TD’s new climate policy rules out funds for oil and gas development in the Arctic Refuge; Arctic as a whole.

The Toronto-Dominion bank (TD) unveiled its new Climate Action Plan today, including a pledge to withhold financing for oil and gas extraction in the Arctic National Wildlife Refuge—and the Arctic as a whole. TD is the third Canadian bank to enact a policy on the Arctic Refuge, following the lead of RBC, BMO and major banks in the United States and overseas. TD’s commitment comes at a key time in the decades-long campaign to protect the Arctic Refuge. The President-elect is on the record as “totally opposed” to drilling in the Arctic Refuge, but the current administration could still attempt to hold a lease sale before inauguration day. 

TD’s climate policy confirms that the bank “will not provide any new project-specific financial services, including advisory services, for activities that are directly related to the exploration, development, or production of oil and gas within the Arctic Circle, including the Arctic National Wildlife Refuge.” The move follows meetings last December between Canada’s largest banks and representatives from the Vuntut Gwitchin First Nation, Gwich’in Tribal Council and the Yukon Chapter of the Canadian Parks and Wilderness Society (CPAWS Yukon). 

Even though the Arctic Refuge is situated in Alaska, it is critically important to Canada. The Refuge is the calving grounds of the Porcupine caribou herd, which in turn sustains Gwich’in communities across northern Yukon, NWT and Alaska. The Gwich’in know the Arctic Refuge as “The Sacred Place Where Life Begins.” With TD’s move, the majority of Canada’s major banks now oppose oil and gas development in the Arctic Refuge.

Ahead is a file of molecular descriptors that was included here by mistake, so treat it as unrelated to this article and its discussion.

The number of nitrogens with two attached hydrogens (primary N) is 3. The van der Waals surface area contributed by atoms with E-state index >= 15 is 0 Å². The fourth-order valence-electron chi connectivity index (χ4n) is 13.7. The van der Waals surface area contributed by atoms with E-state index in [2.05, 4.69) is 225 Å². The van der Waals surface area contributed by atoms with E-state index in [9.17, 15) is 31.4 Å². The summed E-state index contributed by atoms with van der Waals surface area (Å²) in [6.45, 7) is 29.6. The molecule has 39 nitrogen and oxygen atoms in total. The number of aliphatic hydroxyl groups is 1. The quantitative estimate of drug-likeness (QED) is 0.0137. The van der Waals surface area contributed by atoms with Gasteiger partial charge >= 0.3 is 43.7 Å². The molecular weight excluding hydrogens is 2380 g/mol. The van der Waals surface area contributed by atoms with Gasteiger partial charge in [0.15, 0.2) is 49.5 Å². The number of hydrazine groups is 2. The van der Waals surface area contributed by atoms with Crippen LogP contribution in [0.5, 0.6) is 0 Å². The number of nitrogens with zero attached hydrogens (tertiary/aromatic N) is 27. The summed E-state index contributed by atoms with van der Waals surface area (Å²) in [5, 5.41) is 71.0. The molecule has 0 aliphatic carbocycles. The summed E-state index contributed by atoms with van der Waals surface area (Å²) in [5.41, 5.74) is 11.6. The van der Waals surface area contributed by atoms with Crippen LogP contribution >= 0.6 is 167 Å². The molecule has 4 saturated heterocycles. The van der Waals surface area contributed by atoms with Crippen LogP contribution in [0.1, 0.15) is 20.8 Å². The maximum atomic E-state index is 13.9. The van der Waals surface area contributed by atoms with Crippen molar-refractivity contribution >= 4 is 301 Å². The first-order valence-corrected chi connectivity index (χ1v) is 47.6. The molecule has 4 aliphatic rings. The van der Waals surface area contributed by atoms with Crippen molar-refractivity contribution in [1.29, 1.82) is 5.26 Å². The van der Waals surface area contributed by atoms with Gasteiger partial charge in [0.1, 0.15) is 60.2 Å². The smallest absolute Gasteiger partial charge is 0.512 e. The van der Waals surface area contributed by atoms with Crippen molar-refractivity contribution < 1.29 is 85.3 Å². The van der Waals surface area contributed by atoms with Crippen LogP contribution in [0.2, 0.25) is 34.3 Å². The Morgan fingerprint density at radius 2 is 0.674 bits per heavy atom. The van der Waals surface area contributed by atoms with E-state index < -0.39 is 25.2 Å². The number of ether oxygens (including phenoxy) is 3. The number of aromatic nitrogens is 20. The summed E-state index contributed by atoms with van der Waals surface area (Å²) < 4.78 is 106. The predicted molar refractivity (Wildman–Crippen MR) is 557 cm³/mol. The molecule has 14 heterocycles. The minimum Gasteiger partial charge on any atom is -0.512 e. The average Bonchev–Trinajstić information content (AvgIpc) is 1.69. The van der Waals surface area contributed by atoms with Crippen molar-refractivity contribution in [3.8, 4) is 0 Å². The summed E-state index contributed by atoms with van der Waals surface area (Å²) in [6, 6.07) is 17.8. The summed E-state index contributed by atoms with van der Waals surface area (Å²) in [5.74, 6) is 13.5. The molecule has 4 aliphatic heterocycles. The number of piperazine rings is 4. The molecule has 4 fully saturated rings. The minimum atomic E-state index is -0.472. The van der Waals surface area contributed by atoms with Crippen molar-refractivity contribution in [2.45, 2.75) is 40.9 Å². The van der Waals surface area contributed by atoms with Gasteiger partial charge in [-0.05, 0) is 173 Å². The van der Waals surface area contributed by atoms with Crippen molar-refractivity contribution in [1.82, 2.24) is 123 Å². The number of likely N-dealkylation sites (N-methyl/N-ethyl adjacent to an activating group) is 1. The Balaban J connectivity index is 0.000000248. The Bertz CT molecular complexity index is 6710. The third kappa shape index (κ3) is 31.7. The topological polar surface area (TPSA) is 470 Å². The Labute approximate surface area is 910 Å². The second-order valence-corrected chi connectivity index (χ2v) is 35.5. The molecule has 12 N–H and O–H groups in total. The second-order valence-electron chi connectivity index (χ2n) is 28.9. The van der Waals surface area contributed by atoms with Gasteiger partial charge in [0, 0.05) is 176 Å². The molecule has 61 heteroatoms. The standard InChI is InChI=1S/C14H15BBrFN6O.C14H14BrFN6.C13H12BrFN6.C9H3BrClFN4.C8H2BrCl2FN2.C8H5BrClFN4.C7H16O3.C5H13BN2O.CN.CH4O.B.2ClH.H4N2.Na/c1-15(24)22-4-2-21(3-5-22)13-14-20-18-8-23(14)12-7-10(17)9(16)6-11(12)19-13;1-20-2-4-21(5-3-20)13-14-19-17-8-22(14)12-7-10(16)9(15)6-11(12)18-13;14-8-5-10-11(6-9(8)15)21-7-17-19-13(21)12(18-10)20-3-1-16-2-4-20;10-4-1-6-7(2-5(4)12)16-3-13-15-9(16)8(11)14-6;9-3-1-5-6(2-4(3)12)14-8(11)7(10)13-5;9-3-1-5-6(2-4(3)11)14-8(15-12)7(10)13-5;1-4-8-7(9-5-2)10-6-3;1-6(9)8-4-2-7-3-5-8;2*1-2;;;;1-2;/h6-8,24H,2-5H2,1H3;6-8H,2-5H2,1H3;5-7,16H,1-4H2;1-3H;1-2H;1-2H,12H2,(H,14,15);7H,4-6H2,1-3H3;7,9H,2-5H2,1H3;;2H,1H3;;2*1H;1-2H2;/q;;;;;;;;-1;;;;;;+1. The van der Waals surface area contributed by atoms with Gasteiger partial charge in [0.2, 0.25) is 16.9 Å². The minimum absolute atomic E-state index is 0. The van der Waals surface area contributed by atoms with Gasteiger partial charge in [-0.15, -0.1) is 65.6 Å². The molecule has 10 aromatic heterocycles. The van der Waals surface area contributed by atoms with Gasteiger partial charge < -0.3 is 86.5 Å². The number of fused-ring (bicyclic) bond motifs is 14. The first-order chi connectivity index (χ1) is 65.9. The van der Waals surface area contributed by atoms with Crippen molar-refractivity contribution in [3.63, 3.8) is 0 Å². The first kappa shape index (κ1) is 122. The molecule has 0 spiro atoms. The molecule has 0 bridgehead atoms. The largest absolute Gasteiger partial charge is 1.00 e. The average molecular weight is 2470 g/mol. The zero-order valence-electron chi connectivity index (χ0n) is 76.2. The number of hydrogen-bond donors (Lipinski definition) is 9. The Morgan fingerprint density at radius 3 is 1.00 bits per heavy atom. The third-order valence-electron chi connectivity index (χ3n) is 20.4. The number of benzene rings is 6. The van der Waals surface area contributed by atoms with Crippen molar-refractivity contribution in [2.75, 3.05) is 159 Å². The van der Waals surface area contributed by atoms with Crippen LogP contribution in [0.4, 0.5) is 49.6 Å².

“There’s overwhelming consensus in Canada about protecting the Arctic National Wildlife Refuge,” says Chris Rider, Executive Director of CPAWS Yukon. “This sends a signal that securing permanent protection for the Arctic Refuge is a priority for Canada.”

A growing list of banks have already refused to fund drilling in the Arctic Refuge, including RBC, BMO, Goldman Sachs, JP Morgan Chase, Citi, Morgan Stanley, Wells Fargo in the United States, and over a dozen banks overseas. “TD’s decision shows how skeptical the financial world is about drilling in the Arctic Refuge,” said Malkolm Boothroyd, Campaigns Coordinator at CPAWS Yukon. “This is a warning to oil companies that they will struggle to find financing, even if the current administration makes a last-ditch effort to auction the Arctic Refuge away.”


Media contact:

Adil Darvesh, CPAWS Yukon Communications Coordinator
867-393-8080 x9